An AAUW Success Story: The Family and Medical Leave Act
The Family and Medical Leave Act of 1993 (FMLA) is a shining example of what AAUW lobbying efforts can help accomplish. Passed after seven years of hard work by AAUW staff and the AAUW Action Fund Capitol Hill Lobby Corps, the legislation continues to be held up 20 years later as a lobbying success story.
“Often when I am telling folks about Lobby Corps I use FMLA as an example of our tenacity,” said Lobby Corps member Kitty Richardson. “It was definitely a case of here today, here tomorrow. We’re not going away, and we are supporting [the legislation] for the long term.”
The act, which was signed into law by President Bill Clinton on February 5, 1993, allows qualified employees to take up to 12 weeks of unpaid leave each year to care for a new baby or recently adopted child, tend to a seriously ill family member, or overcome their own serious health problems. About 62 percent of workers qualify for FMLA.
AAUW’s work on FMLA began in 1986 with an official endorsement of national family and medical leave legislation. AAUW delegates then adopted family and medical leave as an action priority at our 1987 National Convention. An AAUW brief from April 1998, Family Leave: A Solution to Work and Family Conflicts, told the story of a Delaware woman who lost her job because she needed time off to care for her ill son. The article said, “Women who have no parental leave face especially heavy income losses.”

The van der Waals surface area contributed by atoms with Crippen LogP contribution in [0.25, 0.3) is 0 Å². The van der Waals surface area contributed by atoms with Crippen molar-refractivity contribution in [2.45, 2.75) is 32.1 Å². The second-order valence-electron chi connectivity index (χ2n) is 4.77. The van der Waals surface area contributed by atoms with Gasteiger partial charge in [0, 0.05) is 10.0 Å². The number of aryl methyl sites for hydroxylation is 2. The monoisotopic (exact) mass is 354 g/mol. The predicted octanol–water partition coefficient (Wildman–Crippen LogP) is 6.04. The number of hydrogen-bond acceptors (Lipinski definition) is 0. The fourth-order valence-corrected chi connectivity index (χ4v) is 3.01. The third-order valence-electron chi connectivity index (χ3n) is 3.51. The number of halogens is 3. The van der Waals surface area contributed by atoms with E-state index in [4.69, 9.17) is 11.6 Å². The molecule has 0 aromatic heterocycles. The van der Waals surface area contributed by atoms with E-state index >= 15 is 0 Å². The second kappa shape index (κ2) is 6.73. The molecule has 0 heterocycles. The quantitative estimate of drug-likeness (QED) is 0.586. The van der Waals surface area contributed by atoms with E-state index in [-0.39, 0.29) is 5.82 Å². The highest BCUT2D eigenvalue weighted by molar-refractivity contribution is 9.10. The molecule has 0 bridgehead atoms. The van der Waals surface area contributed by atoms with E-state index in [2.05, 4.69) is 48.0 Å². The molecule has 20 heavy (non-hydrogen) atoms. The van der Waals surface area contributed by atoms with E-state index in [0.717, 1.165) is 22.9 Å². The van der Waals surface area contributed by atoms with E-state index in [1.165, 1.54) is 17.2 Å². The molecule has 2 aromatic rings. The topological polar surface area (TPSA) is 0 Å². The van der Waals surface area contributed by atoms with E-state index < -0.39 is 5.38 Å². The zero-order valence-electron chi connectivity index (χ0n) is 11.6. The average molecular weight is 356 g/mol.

In 1989, AAUW and other national women’s groups presented President George H.W. Bush and leaders of the 101st Congress with a “women’s agenda” focused on family, workplace, and health issues. The women’s agenda called for a family and medical leave act establishing a national policy of leave to enable working women and men to fulfill their family responsibilities without sacrificing job security.
AAUW Lobby Corps member Marcy Leverenz lobbied for AAUW on FMLA in the late 1980s. She said that when they started they had to make legislators understand the big picture — that people all over the United States needed the ability to take time off for caregiving.
“Through our lobbying efforts, this need became more of an empirical message rather than an anecdotal message,” Leverenz said. “It initially wasn’t looked on as a problem to be solved.”
Also in 1989, AAUW delegates again adopted family and medical leave as an action priority with thousands of AAUW members visiting the offices of nearly every senator and representative that June. And the results proved positive: The Outlook issue published after the lobby day said that the “coalition of national groups working for family leave … credited AAUW with greatly advancing the issue in Congress.”
The issue stayed at the top of AAUW’s policy agenda throughout the early 1990s. A February 1991 briefing said that AAUW “is fully committed to the establishment of a national family policy that helps American families balance work and family responsibilities.” When FMLA finally became law in 1993, Lobby Corps members said they reacted with joy — and relief.
“I really feel like without us out there nagging, it wouldn’t have gotten through,” said Lobby Corps member Nancy MacKenzie.
Part of the reason Lobby Corps had success was because they could provide personal stories to get legislators on board.
“We are effective because we aren’t paid to lobby,” MacKenzie said. “Therefore we only lobby on things that we personally believe in. It’s not a job to us. It’s something we care about.”
Since FMLA passed in 1993, AAUW has worked to expand the legislation to cover more of the nation’s workforce. Although those lobbying efforts have been unsuccessful overall, some Lobby Corps members have had the thrill of seeing their own families benefit from FMLA. “One thing that touched me was that at the time we started lobbying this bill, my son was rather young,” MacKenzie said. “In the meantime, he got married and had children and made use of FMLA when his wife was pregnant. And I thought, you know, I’m one of the ones who got it passed. And I let him know it, too.”